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Scott "G" series 3wt?

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I am in the Market for a 3wt, for my general trout rod. Ideally, I wan't a rod that will lay down a small dry softly, turn over a weighted nymph and maybe even handle very small streamers, yet will protect light tippets. 3-5 peice for storage is a must. I would like to have the fun of a lighter rod for Brookies and 'Gills, but the confidence that it will handle a 20" should the occasion arise.

 

I am told the Scott G will fit the bill, it felt nice in the hand and the workmanship was impeccable. At $595 I want to be sure, I'll cast it of course before committing, just hoping for some input.

 

Peddler? help.gif

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The first rod that I ever built was a 3wt 3pc 6'11" Scott G series, and it is still my favorite graphite 3wt of all time.

 

It does have more power than you'd expect from a 3wt, but will still handle very small tippets. I have landed everything from 1" smolt to 24" rainbows to 40" kings on mine (well, the reel did most of the work on the king, but at least I can say I did it!).

 

I did break the mid section one cold and early spring after being a bit too aggressive when setting the hook on a large trout. With Scott's warranty, I had a new section in hand within a week though!

 

With that said, the 4wt 4pc 9' version of the same rod is even better IMO, mostly because it is more versatile and will handle windy conditions and distance casts a bit better.

 

I don't think you could go wrong with either, even given the near-$600 price tag.

 

Of course, you could buy the blank for $310, or whatever they are currently going for, and build it yourself...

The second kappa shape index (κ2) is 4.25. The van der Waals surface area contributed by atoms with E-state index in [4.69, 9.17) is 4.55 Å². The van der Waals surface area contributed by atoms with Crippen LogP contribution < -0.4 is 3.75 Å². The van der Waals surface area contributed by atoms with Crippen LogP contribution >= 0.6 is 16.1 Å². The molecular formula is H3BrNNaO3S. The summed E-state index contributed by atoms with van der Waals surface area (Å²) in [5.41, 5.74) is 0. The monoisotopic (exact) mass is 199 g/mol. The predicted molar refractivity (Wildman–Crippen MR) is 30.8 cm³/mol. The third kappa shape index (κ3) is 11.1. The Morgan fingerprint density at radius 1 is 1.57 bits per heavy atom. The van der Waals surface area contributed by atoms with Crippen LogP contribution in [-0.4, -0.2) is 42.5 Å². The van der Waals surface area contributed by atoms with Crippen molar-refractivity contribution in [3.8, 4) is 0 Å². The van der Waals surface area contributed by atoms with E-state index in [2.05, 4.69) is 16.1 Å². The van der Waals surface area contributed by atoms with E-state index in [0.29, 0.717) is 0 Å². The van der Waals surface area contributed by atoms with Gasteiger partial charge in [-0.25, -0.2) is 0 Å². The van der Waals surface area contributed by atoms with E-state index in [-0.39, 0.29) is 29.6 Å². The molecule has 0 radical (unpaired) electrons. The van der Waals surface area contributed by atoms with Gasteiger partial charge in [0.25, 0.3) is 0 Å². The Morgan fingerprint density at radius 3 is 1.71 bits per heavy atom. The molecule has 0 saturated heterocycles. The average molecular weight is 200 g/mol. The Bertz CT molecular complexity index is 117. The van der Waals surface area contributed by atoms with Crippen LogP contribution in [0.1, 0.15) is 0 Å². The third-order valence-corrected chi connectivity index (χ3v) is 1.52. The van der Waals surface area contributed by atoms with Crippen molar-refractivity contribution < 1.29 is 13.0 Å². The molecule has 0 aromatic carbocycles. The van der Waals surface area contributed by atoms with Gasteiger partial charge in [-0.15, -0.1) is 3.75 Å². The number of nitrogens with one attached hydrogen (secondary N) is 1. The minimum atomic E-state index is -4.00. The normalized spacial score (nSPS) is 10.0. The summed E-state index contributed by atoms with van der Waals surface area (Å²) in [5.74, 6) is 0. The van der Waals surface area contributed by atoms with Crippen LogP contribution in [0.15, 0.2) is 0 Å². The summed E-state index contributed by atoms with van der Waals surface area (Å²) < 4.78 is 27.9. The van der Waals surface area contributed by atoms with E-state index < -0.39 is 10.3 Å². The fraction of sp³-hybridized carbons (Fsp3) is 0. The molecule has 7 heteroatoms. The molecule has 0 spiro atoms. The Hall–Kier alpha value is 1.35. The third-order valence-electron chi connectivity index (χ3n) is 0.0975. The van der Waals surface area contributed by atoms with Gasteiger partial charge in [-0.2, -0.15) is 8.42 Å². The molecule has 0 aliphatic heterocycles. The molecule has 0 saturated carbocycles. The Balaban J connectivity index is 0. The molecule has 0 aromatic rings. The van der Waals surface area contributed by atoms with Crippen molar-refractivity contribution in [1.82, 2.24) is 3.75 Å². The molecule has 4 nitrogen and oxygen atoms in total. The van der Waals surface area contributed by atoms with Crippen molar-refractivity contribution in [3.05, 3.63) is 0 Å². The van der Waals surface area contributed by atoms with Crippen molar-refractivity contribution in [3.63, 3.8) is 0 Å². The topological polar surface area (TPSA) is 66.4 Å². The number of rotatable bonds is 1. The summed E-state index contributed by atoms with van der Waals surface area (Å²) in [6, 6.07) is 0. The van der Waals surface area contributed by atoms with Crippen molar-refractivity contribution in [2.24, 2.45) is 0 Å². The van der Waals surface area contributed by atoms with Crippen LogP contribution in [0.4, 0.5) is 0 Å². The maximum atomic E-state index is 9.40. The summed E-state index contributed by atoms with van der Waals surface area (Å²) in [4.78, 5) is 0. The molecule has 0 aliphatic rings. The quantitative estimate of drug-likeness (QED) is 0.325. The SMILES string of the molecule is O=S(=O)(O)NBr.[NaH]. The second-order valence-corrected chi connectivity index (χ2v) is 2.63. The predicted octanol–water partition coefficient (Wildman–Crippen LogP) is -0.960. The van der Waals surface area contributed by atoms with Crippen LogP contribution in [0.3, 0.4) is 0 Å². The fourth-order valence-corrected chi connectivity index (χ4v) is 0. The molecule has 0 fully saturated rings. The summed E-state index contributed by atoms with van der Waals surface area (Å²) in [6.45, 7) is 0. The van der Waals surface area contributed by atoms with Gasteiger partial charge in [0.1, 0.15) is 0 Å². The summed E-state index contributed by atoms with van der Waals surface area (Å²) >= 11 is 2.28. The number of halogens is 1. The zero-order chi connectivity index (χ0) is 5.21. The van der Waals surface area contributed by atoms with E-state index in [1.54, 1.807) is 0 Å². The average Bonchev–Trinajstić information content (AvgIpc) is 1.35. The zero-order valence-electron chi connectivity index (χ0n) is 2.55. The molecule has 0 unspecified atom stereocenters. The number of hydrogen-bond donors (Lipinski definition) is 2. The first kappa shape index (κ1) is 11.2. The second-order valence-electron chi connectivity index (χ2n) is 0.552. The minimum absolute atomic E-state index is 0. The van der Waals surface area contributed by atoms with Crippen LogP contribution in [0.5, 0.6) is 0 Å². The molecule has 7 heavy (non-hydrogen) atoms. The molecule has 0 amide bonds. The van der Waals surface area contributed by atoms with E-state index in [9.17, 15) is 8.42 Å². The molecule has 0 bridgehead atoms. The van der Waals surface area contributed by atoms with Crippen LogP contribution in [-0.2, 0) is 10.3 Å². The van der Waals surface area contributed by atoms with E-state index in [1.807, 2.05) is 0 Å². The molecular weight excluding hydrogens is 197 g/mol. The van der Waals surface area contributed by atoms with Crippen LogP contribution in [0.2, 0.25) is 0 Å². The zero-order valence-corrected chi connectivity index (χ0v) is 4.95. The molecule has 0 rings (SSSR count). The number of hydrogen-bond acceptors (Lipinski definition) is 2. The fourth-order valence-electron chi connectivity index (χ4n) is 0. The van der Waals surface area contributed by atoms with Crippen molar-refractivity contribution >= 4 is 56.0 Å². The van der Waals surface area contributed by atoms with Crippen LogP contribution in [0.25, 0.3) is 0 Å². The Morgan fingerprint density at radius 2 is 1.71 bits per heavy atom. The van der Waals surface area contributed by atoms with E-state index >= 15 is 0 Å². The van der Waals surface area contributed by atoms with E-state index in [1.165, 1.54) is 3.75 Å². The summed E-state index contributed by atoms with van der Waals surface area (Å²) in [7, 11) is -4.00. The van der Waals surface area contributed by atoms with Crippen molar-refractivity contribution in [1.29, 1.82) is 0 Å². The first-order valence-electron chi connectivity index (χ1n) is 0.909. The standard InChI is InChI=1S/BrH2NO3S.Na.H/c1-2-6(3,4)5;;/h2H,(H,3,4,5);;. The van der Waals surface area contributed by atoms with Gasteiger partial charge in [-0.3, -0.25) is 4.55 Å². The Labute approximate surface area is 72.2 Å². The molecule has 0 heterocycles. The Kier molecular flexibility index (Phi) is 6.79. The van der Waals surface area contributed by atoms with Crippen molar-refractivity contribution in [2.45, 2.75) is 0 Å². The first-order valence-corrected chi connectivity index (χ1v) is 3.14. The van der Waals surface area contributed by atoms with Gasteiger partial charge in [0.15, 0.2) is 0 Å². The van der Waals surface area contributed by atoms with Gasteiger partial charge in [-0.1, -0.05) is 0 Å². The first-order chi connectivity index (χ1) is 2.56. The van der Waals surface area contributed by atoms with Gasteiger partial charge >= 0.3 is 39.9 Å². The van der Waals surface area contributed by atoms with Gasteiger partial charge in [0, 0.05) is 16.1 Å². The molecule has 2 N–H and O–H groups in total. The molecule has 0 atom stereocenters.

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Thanks Carl!

 

Building a rod is not in the cards right now, too many other things to get done first.

 

I was looking at the 3 peice, 8', medium action.

 

I believe the 9' is a fast action. I think I want a softer rod, provided it is still versatile.

 

Is a sink tip even an option with a 3wt?

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A heavy sink tip might be pushing it a bit, especially with an 8'. I often use a couple pieces of split shot with my 6'11, and it works pretty well, so if you kept the density of the line comparatively low I bet you'd be OK.

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Hey John,

I have that same rod, it was a 2 piece and i had it built into a spinning rod. I think i had Msuiceman tie it up for me. I use it as a bobber rod primarily, w/ no weight and ultralight jigs. It can cast like a sob, loads weight no problem and great for nice soft lob casts too.

 

Even though i use the rod for a different purpose it is still my favorite rod, before you do anything though send MSUICEMAN a pm.... he has a few websites that sell discontinued rods and blanks at greatly discounted prices. I know that is how i picked up my blank, and i know they sell rods too. I just can't remember the website name. I saved a few hundred dollars though buying everything online, it may be worth the effort for yah...

 

Good luck,

John

(hopefully we can fish sometime this winter)

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I have a 6'3" 3 piece 3wt G series rod. It's a great rod for small creeks thanks to its length, and it works well for fishing tiny tricos. That's about the only thing I use it for, as slower action rods are not what I favor. Scott rods are of very good quality, and the G series is no different...

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I only have experience with the G844-5 (8'4" 4 weight,5 pc) and it is indeed a soft very sweet rod. Maybe take a Winston LT or B2x out for a test cast or two.The LT is a moderate-slow rod with a soft (tippet protecting) tip and casts like a dream. The B2x though rated fast by Winston is more of a progressive rod with a soft tip (faster than the LT) that has some strength further down the rod which is shown when plenty of line is in the air or when fighting a fish (likely the boron revealing itself). Both of these rods are very sweet (in 3 weights) though have their own distinct personalities.

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